|Muscles aches or fatigue; exercise overexertion; stress at work; sitting too long at the computer||Agitation, muscle tension, fatigue (or a combination of these) that continue for six months or more; symptoms are not related to a specific physical or emotional problem|
|Worry about a work deadline, school exam, or upcoming medical appointment||Chronic and continual worry that disrupts social activities interferes with work, family, school, and relationships.|
|Difficulty concentrating, relaxing, or sleeping when faced with a job loss, illness, or relationship difficulties||Difficulty concentrating, irritability, or sleep disturbance on the majority of days for at least six months.|
For the remainder of this article, we are going to assume that you experience normal anxiety on occasion. In times of crisis, such as what the world is now dealing with, you may find that instances of normal anxiety may become more frequent. What distinguishes normal anxiety from an anxiety disorder is that the removal of the stimulus (in this case, COVID-related events) results in the relief of many anxiety symptoms.
Please note that the next section, which deals with the short-term relief of anxiety and panic, maybe of benefit for both groups. However, intervention and treatment are often required for individuals with an anxiety disorder.
An understanding of the sympathetic and parasympathetic nervous system (SNS and PNS, respectively) may come in handy here.
The SNS orchestrates the body’s rapid, involuntary response to danger or stress. It is the SNS which activates the fight-or-flight response. The PNS counteracts the SNS by promoting a state of dynamic equilibrium (homeostasis).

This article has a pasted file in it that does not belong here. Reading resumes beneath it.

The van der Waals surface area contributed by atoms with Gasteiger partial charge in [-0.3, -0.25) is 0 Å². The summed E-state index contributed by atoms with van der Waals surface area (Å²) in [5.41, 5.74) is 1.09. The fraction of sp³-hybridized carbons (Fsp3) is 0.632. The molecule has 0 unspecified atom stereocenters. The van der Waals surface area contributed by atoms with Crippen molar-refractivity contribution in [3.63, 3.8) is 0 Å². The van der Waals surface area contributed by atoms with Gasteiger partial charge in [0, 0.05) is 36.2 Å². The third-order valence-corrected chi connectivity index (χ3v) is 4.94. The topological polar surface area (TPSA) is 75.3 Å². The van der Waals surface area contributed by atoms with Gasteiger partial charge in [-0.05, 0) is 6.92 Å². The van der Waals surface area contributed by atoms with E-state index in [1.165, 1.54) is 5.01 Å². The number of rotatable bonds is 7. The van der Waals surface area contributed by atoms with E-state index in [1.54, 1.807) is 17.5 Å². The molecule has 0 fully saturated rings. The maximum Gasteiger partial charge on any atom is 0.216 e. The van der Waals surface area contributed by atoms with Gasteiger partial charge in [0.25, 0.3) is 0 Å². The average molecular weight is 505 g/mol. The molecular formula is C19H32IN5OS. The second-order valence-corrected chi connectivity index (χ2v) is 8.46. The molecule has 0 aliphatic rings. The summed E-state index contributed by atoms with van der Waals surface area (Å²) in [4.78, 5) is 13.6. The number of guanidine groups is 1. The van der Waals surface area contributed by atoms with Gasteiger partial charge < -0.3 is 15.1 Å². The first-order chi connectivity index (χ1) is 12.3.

Studies have shown that uncertainty, like what we’re dealing with now, results in more frequent SNS activity. Other factors also contribute, including the absence of an emotional outlet, feelings of non-control, and feeling a lack of support or hope.
The good news is that we can voluntarily activate the PNS, thereby suppressing SNS activity and, thus, anxiety symptoms.
Well, there are numerous methods. But the simplest is, by far, a quick breathing exercise.
Dr. Rick Hanson, the author of “Buddha’s Brain,” lays out a five-minute meditation called “A Taste of Equanimity.” Here’s how it works:
- First, relax your body and mind. Don’t force this relaxation; just let it happen. Think of how residue settles at the bottom of a glass of water.
- Focus on the sensations of your breathing, either at the belly or chest or around your upper lip.
- Mindfully (moment-by-moment) attend to the quality of your experience. Are the sensations you’re experiencing pleasant, unpleasant, or neutral?
- Observe as your mind automatically shifts into a mode of patience about whatever arises. You’ll feel at ease – a relaxed and undisturbedly pleasant state. Accept these feelings.
- Observe as your mind becomes more and more collected, steady, and quiet.
After a few minutes, with practice, your mind will be able to witness mental and physical events. That is, your brain and consciousness become less prone to getting “caught” up in rumination, uncomfortable sensations, and so on.
If you wish to take your practice to another level, try sitting for ten minutes. When you’re ready, bump it up to 15. Just remember that the quality of your meditation and mindfulness practices are much more important than the quantity.
If you are on the go and caught up in anxiety, there’s an even quicker breathing exercise that you can practice. Here’s how it works:
- First, take three deep breaths, filling your lungs, and exhale fully.
- On the following in-breath, count to four.
- Hold the inhale to a count of two.
- Exhale to a count of seven.
Practice this breathing exercise for 2-3 minutes or until your mind collects itself (which it will.) This technique is a wonderful practice when you’re at work or in any situation where you need to take a timeout. Try to get into the habit of breathing this way whenever you can.